Employers and educators both talked of education as the key cog in the state’s future. “It’s a painful reality that many of the 215,000 Minnesotans without jobs don’t have the education needed for the new economy,” said Steven Rosenstone, chancellor of Minnesota State Colleges and Universities. He noted that “78 percent of all jobs in Minnesota by 2018 will require some postsecondary education.” At most events in recent months in Minnesota, this would have led to a partisan, finger-pointing political fight about the need to invest more in all levels of education. 

Rep. Matt Dean praises effort
But this event didn’t collapse into petty bickering, in part because most Republican legislative leaders were no-shows and in part because Dayton started the day by saying the summit was to be about “ideas, not ideologies.” Rep. Matt Dean, majority leader and the only Republican legislative leader at the summit, seemed to be caught up in the spirit of the event. 

Dean was a member of a panel devoted to talking about how Minnesota should “brand” itself. The thought, by the way, seems to be that Minnesota needs some sort of unified “brand image.” Currently, the Department of Tourism uses “Explore Minnesota.” The state’s license plates read: “Land of 10,000 Lakes.” A lot of people inside and outside the state seem to think the motto is an old Hamm’s Beer jingle, “Land of Sky Blue Waters.” So there’s a study going on. The brand people, by the way, really like how Michigan government and business organizations have gotten together around the theme “Pure Michigan.” Hmmm. Tongue in cheek, Dean suggested branding that reflects the personality of our population: “Not so bad.”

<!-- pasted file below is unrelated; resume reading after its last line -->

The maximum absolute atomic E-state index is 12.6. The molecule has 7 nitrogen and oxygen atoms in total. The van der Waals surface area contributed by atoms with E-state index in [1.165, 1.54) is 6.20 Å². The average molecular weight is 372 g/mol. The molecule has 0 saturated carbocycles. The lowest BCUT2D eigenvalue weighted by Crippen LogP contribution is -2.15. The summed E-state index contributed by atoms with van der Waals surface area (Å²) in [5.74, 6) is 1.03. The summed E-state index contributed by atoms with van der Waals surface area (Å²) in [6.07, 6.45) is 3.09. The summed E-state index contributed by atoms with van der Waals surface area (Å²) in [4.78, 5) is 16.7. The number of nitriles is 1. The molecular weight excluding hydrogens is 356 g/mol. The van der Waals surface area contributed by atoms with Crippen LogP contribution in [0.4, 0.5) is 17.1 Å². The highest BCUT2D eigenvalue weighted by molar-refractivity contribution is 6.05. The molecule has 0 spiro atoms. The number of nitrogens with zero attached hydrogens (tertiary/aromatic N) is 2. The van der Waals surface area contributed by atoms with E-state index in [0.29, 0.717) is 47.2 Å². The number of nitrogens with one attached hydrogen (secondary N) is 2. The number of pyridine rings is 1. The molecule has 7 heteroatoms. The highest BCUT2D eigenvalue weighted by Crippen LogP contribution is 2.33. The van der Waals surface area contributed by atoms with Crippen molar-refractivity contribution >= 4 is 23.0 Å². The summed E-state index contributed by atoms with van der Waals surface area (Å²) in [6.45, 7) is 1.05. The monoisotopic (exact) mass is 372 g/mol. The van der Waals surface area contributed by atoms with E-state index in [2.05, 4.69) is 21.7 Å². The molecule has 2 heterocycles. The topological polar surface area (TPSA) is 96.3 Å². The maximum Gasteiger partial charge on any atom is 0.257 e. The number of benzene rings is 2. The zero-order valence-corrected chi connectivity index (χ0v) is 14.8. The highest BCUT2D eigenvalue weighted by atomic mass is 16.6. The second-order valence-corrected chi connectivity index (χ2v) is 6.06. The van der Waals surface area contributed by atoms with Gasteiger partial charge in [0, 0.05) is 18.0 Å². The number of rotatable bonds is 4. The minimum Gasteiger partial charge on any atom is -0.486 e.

But Dean, with sincerity, praised Dayton for bringing together so many people looking to do good for the state. “It’s important to lead from the top and spread a positive message,” Dean said. Other than the keynote address and the lurking stadium issue, there was a positive aura at the summit, although no one suggested what lies ahead will be easy. “I don’t think there’s an easy road ahead for our state,” the governor said at the end of the day. “But it’s a road we must take.” He promised to have the beginning of an action plan in place today. Presumably, then he can get back to the serious work of solving the Vikings’ stadium dilemma.